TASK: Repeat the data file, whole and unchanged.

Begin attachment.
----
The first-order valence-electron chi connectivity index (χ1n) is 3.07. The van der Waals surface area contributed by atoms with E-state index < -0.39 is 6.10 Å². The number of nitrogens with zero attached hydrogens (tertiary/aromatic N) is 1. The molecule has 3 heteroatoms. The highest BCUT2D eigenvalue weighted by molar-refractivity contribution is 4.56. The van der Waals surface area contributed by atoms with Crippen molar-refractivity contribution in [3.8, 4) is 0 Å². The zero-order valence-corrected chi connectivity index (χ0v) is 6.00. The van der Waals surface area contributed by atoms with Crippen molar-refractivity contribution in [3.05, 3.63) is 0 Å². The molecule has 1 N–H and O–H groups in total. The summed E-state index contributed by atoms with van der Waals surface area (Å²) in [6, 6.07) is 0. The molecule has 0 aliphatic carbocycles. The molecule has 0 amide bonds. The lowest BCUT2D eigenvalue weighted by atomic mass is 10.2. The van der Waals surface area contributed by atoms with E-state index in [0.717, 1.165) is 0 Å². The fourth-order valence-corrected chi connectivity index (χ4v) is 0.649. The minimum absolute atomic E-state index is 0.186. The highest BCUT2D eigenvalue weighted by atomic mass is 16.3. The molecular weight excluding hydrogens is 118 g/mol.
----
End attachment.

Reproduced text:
The first-order valence-electron chi connectivity index (χ1n) is 3.07. The van der Waals surface area contributed by atoms with E-state index < -0.39 is 6.10 Å². The number of nitrogens with zero attached hydrogens (tertiary/aromatic N) is 1. The molecule has 3 heteroatoms. The highest BCUT2D eigenvalue weighted by molar-refractivity contribution is 4.56. The van der Waals surface area contributed by atoms with Crippen molar-refractivity contribution in [3.8, 4) is 0 Å². The zero-order valence-corrected chi connectivity index (χ0v) is 6.00. The van der Waals surface area contributed by atoms with Crippen molar-refractivity contribution in [3.05, 3.63) is 0 Å². The molecule has 1 N–H and O–H groups in total. The summed E-state index contributed by atoms with van der Waals surface area (Å²) in [6, 6.07) is 0. The molecule has 0 aliphatic carbocycles. The molecule has 0 amide bonds. The lowest BCUT2D eigenvalue weighted by atomic mass is 10.2. The van der Waals surface area contributed by atoms with E-state index in [0.717, 1.165) is 0 Å². The fourth-order valence-corrected chi connectivity index (χ4v) is 0.649. The minimum absolute atomic E-state index is 0.186. The highest BCUT2D eigenvalue weighted by atomic mass is 16.3. The molecular weight excluding hydrogens is 118 g/mol.